Traditional autumn sport in peril as pests attack conkers

Conker crisis as blight and moths destroy trees

29th September 2006

Horse chestnuts - or "conkers" as the British, and one or two former British colonies, affectionately know them as. They have been loved by generations of British schoolboys as they are used to play a game called conkers. But this traditional, British autumn sport is under threat by pests and diseases.

For years, it has been a favourite playground game, requiring skill, cunning, and, above all, a plentiful supply of conkers.

But this autumn the sport is under threat from a string of hungry pests and deadly diseases.

The spread of a grisly disease known as bleeding canker and a midge-sized moth with a voracious appetite could make this year the worst ever for conkers.

Up to 50,000 of the country's horse chestnut trees - one tenth of the national stock - has already been infected by bleeding canker - and experts are at a loss how to stop its spread.

The disease causes black gum to ooze from weeping sores in the bark. If the ulcers encircle the trunk, the result is rapid death.

In other cases, the tree is weakened so much that it has to be felled for safety reasons.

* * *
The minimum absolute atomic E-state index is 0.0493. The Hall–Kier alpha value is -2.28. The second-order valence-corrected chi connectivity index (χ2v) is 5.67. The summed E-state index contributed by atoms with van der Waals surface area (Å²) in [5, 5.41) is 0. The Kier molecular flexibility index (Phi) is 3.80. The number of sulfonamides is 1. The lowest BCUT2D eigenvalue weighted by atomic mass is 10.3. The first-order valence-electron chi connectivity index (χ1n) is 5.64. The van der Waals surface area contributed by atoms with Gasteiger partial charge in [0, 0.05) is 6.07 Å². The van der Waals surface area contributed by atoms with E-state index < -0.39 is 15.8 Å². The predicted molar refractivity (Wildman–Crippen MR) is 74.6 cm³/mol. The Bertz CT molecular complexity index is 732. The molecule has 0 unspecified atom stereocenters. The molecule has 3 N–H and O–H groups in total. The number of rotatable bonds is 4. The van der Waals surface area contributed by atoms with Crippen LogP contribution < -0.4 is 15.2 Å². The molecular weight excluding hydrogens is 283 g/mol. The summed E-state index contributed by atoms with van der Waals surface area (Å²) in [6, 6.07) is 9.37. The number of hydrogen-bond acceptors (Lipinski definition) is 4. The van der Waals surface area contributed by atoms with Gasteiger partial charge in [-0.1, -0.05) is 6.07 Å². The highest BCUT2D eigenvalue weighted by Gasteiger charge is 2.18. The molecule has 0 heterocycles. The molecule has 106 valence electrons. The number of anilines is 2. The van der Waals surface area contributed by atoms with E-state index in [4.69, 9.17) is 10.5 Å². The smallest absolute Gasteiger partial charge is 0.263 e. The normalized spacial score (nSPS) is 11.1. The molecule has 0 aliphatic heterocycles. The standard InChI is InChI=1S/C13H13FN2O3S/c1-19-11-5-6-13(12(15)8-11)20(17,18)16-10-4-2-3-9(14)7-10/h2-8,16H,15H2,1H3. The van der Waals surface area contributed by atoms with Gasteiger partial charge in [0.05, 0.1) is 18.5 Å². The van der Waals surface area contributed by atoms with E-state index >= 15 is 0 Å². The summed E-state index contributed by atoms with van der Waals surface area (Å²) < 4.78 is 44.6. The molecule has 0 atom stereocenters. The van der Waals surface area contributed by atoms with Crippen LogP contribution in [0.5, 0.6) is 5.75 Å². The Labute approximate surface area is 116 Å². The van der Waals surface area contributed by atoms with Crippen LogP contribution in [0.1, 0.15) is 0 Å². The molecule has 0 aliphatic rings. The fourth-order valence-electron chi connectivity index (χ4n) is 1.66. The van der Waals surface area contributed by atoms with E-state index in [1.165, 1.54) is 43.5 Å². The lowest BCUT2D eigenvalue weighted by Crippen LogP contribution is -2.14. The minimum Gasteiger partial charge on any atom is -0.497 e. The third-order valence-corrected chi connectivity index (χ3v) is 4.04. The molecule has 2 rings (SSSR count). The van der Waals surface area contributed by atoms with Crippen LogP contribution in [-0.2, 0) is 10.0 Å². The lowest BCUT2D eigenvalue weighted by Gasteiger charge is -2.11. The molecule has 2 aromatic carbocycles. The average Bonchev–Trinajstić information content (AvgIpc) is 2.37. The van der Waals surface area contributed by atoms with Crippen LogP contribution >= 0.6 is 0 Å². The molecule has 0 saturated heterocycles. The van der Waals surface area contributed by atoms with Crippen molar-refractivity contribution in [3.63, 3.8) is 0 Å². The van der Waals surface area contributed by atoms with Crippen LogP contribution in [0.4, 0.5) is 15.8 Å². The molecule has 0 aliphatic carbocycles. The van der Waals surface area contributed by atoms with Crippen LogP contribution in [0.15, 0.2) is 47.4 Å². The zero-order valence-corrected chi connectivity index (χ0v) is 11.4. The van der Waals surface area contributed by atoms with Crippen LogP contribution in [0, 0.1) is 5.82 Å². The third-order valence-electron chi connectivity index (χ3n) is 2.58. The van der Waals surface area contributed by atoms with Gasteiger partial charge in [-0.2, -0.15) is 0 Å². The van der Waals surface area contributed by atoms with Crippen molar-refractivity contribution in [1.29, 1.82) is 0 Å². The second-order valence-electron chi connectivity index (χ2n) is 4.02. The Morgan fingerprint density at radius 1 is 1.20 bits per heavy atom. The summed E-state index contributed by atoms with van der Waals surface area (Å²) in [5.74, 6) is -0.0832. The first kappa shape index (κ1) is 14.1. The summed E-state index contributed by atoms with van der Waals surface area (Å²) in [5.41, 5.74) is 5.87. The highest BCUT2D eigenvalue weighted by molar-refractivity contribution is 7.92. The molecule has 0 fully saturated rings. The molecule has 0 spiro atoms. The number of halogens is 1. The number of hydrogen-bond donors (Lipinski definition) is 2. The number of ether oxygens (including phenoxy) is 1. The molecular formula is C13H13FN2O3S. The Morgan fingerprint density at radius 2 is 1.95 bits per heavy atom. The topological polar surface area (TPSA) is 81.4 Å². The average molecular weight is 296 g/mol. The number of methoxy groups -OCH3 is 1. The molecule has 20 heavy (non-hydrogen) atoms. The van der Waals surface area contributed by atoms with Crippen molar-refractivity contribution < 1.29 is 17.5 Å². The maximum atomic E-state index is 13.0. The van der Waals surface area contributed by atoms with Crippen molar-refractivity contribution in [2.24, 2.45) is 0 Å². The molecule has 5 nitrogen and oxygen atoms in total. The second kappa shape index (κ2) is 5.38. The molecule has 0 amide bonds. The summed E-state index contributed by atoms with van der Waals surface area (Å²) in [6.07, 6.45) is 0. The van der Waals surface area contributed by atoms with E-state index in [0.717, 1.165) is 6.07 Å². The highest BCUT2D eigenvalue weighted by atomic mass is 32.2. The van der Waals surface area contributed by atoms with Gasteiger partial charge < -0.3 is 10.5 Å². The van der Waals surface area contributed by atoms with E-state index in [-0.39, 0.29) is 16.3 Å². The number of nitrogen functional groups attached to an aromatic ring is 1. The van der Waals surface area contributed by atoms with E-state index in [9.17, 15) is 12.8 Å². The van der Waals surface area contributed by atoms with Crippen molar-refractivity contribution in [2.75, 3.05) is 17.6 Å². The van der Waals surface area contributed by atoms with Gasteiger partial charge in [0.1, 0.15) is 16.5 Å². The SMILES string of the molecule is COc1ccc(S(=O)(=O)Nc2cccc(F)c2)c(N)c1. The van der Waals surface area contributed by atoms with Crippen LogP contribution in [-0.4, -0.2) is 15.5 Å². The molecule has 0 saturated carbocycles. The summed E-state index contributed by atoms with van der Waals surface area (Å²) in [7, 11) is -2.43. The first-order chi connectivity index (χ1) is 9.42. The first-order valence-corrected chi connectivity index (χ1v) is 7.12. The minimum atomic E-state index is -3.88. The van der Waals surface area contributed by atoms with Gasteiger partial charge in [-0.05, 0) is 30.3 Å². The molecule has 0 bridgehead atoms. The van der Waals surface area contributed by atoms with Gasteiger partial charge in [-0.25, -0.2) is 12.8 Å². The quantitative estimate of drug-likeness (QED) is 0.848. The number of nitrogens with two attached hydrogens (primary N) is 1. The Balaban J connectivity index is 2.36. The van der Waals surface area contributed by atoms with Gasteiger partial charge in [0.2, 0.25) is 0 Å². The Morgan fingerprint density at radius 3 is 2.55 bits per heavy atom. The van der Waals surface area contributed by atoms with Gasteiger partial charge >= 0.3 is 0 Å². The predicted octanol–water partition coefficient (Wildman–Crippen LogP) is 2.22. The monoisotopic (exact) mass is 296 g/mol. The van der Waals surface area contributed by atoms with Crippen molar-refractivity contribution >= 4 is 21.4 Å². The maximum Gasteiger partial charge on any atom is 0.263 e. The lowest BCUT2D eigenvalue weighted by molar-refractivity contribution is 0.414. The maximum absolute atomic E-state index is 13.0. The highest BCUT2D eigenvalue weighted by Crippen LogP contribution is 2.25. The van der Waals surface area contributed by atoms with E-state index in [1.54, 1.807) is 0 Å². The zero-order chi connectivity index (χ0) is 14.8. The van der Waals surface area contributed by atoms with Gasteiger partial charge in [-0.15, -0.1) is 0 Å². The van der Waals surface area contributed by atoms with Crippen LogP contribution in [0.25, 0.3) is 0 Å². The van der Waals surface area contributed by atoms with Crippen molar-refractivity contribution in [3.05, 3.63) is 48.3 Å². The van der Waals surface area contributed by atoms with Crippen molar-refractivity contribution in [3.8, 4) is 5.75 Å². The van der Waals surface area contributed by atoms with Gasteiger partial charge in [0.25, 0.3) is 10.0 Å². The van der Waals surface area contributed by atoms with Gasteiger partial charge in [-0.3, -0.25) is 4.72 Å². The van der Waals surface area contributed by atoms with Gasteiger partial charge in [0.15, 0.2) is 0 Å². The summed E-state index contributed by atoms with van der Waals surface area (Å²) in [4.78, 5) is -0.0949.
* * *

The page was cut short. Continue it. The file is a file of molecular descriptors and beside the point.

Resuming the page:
Until recently, rates of the disease, caused by two fungi, were low. But around five years ago, the disease started to take hold around the UK, and no one knows why.

Tests show the culprit is not the fungi that has caused a problem in the past, and until the predator is identified, there is no treatment or cure.

Our horse chestnuts are also under attack by the grubs of a foreign moth.

These devour its leaves, causing them to turn brown and fall off earlier than usual - and can lead to the trees producing fewer, and smaller conkers.

First spotted in the UK in a London back garden four years ago, the leaf miner moth, or Cameraria ohridella, has spread its wings across the southern half of England.

A Forestry Commission spokesman said: "The first report was in Wimbledon in July 2002.

"Since then it has spread throughout South-East England, from Margate and Folkestone in the east, to places as far west as Oxford and Bournemouth, and as far north as Norfolk and the Midlands."

There as even been an outbreak in Newport, Wales - thought to be caused by leaf miners who hitched a ride in a passing car.

In the grounds of London's Alexandra Palace, it looks as if autumn has come early.

There, horse chestnut leaves blighted by the leaf miner moth have turned golden brown and are growing sparser by the day.

The destruction is caused by the larvae - laid as eggs inside the leaves - munching or 'mining' their way to the outside.

With a single leaf holding up to 700 eggs, the leaves quickly turn brown and can be shed as early as August.

First seen in Macedonia in the 1970s, though it may have originated in Asia, the leaf miner moth has now spread across much of Europe.